Nothing is off the table from chagas, malaria, dengue, leishmaniasis, zika, chikungunya and Covid-19....we cover it all.

What are the possibilities of another Zika outbreak? What are the consequences of the loss of biodiversity and climate change in Colombia? We also talk about zoonotic transmission where an infectious disease is transmitted between species from animals to humans (or from humans to animals)

Please consider supporting us on

Direct download: RCC_461.mp3
Category:general -- posted at: 10:30am EST

Magdalena: River of Dreams, A Story of Colombia is a captivating new book from Wade Davis--renowned, award-winning, bestselling author and photographer, and National Geographic Explorer-in-Residence for more than a decade-- that brings vividly to life the story of the great Río Magdalena, illuminating Colombia's complex past, present, and future in the process.

Thia week, Wade Davis, author of the inimitable book on the Amazon river, One River, joins us on the Colombia Calling podcast. It's humbling to have someone of this stature on the show, please enjoy.

The Colombia News Brief is brought to you by journalist Emily Hart

And please consider supporting us at:

Direct download: RCC_460.mp3
Category:general -- posted at: 10:30am EST

On this week's show, we return to the topic of travel and tourism to Colombia as it is so timely with the ANATO convention taking place last week. We reflect on how the ANATO fair has changed over 15 years, how international travel agencies are now responding to those of us in the tourism business here in Colombia and potentially what to expect in the future.

There are some outtakes with music taking place during the convention, some information from Tatiana - the head of tourism for the department of Vaupes - Bruce McLean's ( reaction to some spicey chili flakes and more!

Come and enjoy some vicarious travel to Colombia. And thank you to Grace Brennan for taking over from Emily Hart with the Colombia News Brief this week.

Direct download: RCC_459.mp3
Category:general -- posted at: 10:30am EST

Welcome to Colombia Calling – I’m Emily Hart and today I’m talking to ZZK, one of the top music labels in the world for latino electronica, digital and experimental cumbia, and rainforest electro. From a Wednesday Night party in Buenos Aires to a global record label, ZZK are now celebrating 15 years working in the business.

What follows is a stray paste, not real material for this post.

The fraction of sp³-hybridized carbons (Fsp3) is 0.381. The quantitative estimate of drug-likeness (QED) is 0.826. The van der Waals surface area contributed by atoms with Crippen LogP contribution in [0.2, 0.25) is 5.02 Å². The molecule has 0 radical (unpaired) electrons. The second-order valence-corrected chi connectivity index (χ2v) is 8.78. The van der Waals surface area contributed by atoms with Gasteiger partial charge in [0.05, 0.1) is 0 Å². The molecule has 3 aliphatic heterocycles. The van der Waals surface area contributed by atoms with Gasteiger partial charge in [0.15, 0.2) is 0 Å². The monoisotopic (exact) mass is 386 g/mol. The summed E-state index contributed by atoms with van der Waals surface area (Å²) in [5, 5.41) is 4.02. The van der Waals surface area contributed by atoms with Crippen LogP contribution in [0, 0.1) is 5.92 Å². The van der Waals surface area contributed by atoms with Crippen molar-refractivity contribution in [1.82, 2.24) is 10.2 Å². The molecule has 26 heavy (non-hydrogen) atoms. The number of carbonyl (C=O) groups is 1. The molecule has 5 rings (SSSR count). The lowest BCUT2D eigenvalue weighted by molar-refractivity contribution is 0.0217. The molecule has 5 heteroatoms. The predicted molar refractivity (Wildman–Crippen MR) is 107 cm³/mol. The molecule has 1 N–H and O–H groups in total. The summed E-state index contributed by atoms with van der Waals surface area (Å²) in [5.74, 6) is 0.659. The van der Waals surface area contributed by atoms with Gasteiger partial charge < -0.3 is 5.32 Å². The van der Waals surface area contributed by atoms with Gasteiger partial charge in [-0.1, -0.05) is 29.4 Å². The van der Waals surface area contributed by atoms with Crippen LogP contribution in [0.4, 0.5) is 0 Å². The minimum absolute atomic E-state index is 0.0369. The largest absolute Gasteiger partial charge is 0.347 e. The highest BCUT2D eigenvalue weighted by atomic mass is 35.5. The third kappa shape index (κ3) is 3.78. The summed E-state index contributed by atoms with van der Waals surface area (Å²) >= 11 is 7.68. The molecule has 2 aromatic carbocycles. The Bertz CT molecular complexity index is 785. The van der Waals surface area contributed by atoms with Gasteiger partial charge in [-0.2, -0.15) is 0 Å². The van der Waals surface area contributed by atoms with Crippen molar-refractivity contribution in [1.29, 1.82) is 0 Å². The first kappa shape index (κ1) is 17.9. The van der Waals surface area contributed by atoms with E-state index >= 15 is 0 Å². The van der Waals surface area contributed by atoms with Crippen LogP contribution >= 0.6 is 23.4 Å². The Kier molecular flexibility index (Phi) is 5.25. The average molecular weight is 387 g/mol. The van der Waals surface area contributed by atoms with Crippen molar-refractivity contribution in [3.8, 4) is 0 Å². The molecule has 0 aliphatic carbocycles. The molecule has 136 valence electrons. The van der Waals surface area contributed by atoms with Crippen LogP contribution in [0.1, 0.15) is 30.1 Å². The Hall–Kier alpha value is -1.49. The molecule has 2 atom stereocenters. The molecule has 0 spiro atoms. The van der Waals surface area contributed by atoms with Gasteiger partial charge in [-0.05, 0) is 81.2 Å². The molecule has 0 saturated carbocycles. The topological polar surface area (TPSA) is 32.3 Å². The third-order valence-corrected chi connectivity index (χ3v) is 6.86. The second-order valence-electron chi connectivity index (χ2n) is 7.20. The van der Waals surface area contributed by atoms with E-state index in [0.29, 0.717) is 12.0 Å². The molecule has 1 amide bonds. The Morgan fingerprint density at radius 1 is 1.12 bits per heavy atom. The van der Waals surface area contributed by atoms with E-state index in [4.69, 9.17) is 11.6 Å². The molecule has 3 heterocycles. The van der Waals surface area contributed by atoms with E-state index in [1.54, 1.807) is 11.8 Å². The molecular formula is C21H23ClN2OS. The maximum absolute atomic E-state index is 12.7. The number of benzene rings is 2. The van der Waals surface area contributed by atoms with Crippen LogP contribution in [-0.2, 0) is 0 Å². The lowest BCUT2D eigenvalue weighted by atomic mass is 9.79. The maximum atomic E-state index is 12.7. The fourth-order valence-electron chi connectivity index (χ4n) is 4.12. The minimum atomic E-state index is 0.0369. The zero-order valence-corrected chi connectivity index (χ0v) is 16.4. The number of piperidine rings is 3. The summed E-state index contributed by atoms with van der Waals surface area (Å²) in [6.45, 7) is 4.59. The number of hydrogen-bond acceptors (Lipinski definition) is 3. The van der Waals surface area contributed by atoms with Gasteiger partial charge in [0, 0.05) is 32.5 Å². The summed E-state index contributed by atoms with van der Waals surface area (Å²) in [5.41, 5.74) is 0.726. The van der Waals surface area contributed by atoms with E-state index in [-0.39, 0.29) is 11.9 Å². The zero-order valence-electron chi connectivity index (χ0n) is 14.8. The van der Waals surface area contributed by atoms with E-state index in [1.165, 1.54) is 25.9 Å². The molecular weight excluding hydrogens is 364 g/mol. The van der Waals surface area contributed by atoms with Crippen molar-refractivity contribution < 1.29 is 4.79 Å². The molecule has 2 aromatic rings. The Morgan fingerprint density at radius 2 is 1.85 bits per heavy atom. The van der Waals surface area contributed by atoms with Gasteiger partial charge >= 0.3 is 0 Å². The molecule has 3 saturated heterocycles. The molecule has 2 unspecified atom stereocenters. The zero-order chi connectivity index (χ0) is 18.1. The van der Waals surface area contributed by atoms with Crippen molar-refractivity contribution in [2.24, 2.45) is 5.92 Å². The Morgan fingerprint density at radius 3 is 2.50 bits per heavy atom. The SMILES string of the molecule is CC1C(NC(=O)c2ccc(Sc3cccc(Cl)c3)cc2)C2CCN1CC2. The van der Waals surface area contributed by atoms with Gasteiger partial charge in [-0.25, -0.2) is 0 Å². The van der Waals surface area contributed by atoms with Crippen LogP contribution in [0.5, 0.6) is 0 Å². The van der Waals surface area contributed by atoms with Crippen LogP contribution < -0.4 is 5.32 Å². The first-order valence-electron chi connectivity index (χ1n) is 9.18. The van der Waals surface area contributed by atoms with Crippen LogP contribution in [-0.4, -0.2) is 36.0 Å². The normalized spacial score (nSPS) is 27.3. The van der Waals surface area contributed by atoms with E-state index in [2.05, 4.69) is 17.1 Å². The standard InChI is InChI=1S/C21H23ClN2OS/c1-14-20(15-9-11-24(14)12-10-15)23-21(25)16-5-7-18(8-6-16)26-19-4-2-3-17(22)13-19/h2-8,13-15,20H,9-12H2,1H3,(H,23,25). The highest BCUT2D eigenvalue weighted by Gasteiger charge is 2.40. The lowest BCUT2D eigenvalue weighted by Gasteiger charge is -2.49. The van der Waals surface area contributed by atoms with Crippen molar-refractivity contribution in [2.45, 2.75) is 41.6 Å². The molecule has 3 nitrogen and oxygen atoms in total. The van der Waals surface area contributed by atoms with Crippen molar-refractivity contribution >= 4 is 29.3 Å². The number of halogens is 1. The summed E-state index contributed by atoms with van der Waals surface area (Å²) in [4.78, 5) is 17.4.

The now-huge digital cumbia scene was incubated in large part due to ZZK’s parties and label, which exploded into a community of artists whose experiments with blending unlikely sounds and styles have continued ever since, bringing cumbia from Colombia, through the barrios of Argentina, through an experimental digital wave – now to a phenomenon which plays worldwide.

I’ve got two of ZZK’s co-founders in the studio, as well as the lead of new Colombian signing and Bogotá phenomenon Los Cotopla Boys - We’ll be talking parties, rhythms, and the experimental scene in Colombia – as well as reggaeton, K-Pop, and how to survive as an indie record label.

At the end of the show, I’ll also be giving you guys an exclusive listen to a brand new track by ZZK artist Montoya.

Direct download: RCC_458.mp3
Category:general -- posted at: 10:30am EST

On this week's Colombia Calling podcast, we have the opportunity to speak to supporters of the UK-based NGO, Children Change Colombia and their experiences of visiting a local partner project led by ACJ (Asociación Cristiana de Jovenes) in downtown Bogotá.

Abhijit Kapadia, Betty Encinales and Carlos Ordoñez join us to share their experiences of seeing - with their own eyes - how ACJ and Children Change Colombia are working to protect some of Colombia's most at-risk children from commercial sexual exploitation (CSEC).